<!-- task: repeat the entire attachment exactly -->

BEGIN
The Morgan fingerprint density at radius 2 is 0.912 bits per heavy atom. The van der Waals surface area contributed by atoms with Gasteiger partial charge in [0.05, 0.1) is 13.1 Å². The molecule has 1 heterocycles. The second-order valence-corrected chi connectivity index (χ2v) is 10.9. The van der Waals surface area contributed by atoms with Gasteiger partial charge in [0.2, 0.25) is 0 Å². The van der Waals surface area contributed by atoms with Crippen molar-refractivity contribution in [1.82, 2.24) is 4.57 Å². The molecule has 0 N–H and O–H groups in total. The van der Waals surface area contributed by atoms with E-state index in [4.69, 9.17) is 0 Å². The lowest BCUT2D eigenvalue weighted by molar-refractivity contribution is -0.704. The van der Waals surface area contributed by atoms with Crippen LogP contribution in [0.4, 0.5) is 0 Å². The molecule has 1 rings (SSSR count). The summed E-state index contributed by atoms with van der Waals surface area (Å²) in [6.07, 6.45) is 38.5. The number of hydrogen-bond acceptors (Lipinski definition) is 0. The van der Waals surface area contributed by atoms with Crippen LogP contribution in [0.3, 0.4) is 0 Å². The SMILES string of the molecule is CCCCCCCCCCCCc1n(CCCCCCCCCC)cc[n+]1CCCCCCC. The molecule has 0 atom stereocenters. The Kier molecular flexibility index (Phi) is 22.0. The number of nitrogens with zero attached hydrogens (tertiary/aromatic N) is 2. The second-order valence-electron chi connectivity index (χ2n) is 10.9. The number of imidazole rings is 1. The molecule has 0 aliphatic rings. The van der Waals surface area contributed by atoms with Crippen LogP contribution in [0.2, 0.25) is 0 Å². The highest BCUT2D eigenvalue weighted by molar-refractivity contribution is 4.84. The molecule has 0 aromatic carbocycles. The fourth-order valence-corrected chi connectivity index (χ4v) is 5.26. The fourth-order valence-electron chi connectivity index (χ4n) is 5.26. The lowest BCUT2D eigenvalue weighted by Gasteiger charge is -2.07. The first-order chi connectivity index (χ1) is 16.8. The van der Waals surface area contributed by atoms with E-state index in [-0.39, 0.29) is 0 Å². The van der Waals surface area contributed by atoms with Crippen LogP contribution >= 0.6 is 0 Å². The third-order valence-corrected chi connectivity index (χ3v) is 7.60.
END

The Morgan fingerprint density at radius 2 is 0.912 bits per heavy atom. The van der Waals surface area contributed by atoms with Gasteiger partial charge in [0.05, 0.1) is 13.1 Å². The molecule has 1 heterocycles. The second-order valence-corrected chi connectivity index (χ2v) is 10.9. The van der Waals surface area contributed by atoms with Gasteiger partial charge in [0.2, 0.25) is 0 Å². The van der Waals surface area contributed by atoms with Crippen molar-refractivity contribution in [1.82, 2.24) is 4.57 Å². The molecule has 0 N–H and O–H groups in total. The van der Waals surface area contributed by atoms with E-state index in [4.69, 9.17) is 0 Å². The lowest BCUT2D eigenvalue weighted by molar-refractivity contribution is -0.704. The van der Waals surface area contributed by atoms with Crippen LogP contribution in [0.4, 0.5) is 0 Å². The molecule has 1 rings (SSSR count). The summed E-state index contributed by atoms with van der Waals surface area (Å²) in [6.07, 6.45) is 38.5. The number of hydrogen-bond acceptors (Lipinski definition) is 0. The van der Waals surface area contributed by atoms with Crippen LogP contribution in [0.3, 0.4) is 0 Å². The SMILES string of the molecule is CCCCCCCCCCCCc1n(CCCCCCCCCC)cc[n+]1CCCCCCC. The molecule has 0 atom stereocenters. The Kier molecular flexibility index (Phi) is 22.0. The number of nitrogens with zero attached hydrogens (tertiary/aromatic N) is 2. The second-order valence-electron chi connectivity index (χ2n) is 10.9. The number of imidazole rings is 1. The molecule has 0 aliphatic rings. The van der Waals surface area contributed by atoms with Crippen LogP contribution in [0.2, 0.25) is 0 Å². The highest BCUT2D eigenvalue weighted by molar-refractivity contribution is 4.84. The molecule has 0 aromatic carbocycles. The fourth-order valence-corrected chi connectivity index (χ4v) is 5.26. The fourth-order valence-electron chi connectivity index (χ4n) is 5.26. The lowest BCUT2D eigenvalue weighted by Gasteiger charge is -2.07. The first-order chi connectivity index (χ1) is 16.8. The van der Waals surface area contributed by atoms with E-state index in [-0.39, 0.29) is 0 Å². The van der Waals surface area contributed by atoms with Crippen LogP contribution >= 0.6 is 0 Å². The third-order valence-corrected chi connectivity index (χ3v) is 7.60.